Mob Menagerie: Camel
One hump or two?
In the Trails & Tales update, you’ll spot a new desert inhabitant – the Camel!
Camels might have a reputation for being ornery, but actually, they’re pretty chill in Minecraft. They like nothing more than sitting and hanging out, but they’re equally fond of going on adventures too.
Camels spawn in desert villages during world generation, and won’t respawn if they’re killed – so take care of them. You can feed a cactus to a hurt camel to heal it, but an even better approach is to bring two together and feed them each a cactus. Through the magic of biology, they’ll produce a baby camel – raising the camel population of your world by one.
There are a bunch of unique things that camels can do compared to other mobs. First, they can sit down. I know, groundbreaking stuff. When they’re sitting down, they can’t be moved no matter how hard you try.
Secondly, their long legs allow them to step over 1.5-block-high obstacles – like walls and fences. That makes them a little harder to contain than other passive mobs, but it’s handy for when you’re riding one and want to get past a fence.
Thirdly, those long legs also put any riders out of the reach of many hostile mobs. Zombies, vindicators, Endermites, silverfish, piglins, and hoglins are all unable to attack any player riding a camel, though you’ll still be vulnerable to ranged enemies and those that jump while attacking.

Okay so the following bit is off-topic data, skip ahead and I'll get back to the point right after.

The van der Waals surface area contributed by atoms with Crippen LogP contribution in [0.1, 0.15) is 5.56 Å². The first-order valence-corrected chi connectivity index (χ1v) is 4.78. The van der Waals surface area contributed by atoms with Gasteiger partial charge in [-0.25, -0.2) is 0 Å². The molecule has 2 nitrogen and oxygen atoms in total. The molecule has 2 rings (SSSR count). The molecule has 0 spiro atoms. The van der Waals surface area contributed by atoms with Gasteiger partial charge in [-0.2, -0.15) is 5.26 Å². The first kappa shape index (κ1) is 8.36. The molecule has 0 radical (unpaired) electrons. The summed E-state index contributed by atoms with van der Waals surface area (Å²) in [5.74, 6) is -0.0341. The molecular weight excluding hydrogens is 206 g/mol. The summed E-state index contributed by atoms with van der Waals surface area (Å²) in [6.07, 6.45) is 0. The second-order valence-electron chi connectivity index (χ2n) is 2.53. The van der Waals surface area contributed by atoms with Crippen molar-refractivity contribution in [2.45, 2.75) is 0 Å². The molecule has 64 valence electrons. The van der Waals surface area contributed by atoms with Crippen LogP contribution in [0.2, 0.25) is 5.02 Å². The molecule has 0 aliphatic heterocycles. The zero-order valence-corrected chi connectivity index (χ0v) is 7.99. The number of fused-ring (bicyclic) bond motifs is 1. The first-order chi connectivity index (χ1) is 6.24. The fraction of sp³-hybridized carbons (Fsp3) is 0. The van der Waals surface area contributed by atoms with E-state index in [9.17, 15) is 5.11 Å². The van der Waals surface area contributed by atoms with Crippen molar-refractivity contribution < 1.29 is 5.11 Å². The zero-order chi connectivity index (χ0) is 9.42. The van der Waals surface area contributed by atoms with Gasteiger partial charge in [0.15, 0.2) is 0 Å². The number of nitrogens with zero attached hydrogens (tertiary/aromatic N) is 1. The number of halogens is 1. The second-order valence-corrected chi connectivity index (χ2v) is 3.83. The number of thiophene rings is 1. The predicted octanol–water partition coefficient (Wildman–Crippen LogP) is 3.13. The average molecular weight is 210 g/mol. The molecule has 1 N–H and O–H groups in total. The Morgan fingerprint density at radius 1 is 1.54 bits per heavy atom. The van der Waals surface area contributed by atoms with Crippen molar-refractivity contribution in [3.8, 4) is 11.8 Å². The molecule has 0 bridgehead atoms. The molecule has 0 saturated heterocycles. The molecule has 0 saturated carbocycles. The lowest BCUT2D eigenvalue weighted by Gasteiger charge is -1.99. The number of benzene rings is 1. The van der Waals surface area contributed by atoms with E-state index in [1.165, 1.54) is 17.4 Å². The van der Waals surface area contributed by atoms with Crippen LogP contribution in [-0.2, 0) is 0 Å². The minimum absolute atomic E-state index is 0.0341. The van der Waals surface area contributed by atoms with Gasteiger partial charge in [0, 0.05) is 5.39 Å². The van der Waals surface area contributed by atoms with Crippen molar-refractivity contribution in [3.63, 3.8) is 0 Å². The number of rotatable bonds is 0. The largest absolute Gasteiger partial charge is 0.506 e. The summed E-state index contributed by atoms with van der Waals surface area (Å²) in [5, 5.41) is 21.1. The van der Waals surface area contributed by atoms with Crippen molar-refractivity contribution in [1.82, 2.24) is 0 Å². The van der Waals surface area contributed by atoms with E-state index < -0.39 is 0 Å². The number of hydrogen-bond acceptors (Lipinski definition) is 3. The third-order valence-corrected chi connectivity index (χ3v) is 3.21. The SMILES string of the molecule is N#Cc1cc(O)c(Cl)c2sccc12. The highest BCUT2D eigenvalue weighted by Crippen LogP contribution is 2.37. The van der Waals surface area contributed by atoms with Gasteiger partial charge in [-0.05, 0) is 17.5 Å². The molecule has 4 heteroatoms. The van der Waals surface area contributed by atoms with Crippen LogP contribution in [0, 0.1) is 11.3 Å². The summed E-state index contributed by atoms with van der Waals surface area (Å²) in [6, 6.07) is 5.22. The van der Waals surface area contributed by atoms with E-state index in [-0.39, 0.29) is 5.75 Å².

Fourthly, camels can be ridden by two players at once! While riding, the person in the front seat controls the camel’s speed and direction, and the person in the back seat can just sit and enjoy the world passing by.
Finally, a tamed camel can sprint – and it can also dash forward. Holding down the jump button while riding a camel will charge up a dash. Release the button to activate it – launching the camel and its riders twelve blocks forward. Extremely useful when crossing chasms.
Minecraft’s camels have just one hump – but originally, they had two! As revealed by Alexander Sandor in our developer diary, the first camel model in the game was “basically a teddy bear with two humps”. “I shouldn’t say it was ugly...” added Agnes Larsson. So, it got a redesign into the version you see today.
In the real world, some camels have one hump, and others have two. The one-humpers are known as dromedaries and are found in the Sahara, the Middle East, and have been introduced in Australia. The two-humpers are called Bactrian camels, and are only found in Central Asia.
Many people think that camels store water in their humps – but that’s not strictly true. The hump is actually just fatty tissue. Putting all their fat in one place, though, allows the rest of the camel’s body to lose heat faster – meaning they don’t need to sweat as much as other animals might – preserving water found elsewhere in their bodies.
So really, camels survive the heat of the desert not by storing water but by being more efficient with it. Let this be an inspiration to you, the next time you’re considering building a 100-chest storage vault.
Now if you’ll excuse me, my camel and I are headed off on an adventure.
*Duncan lollops off into the sunset*
- Written By
- Duncan Geere
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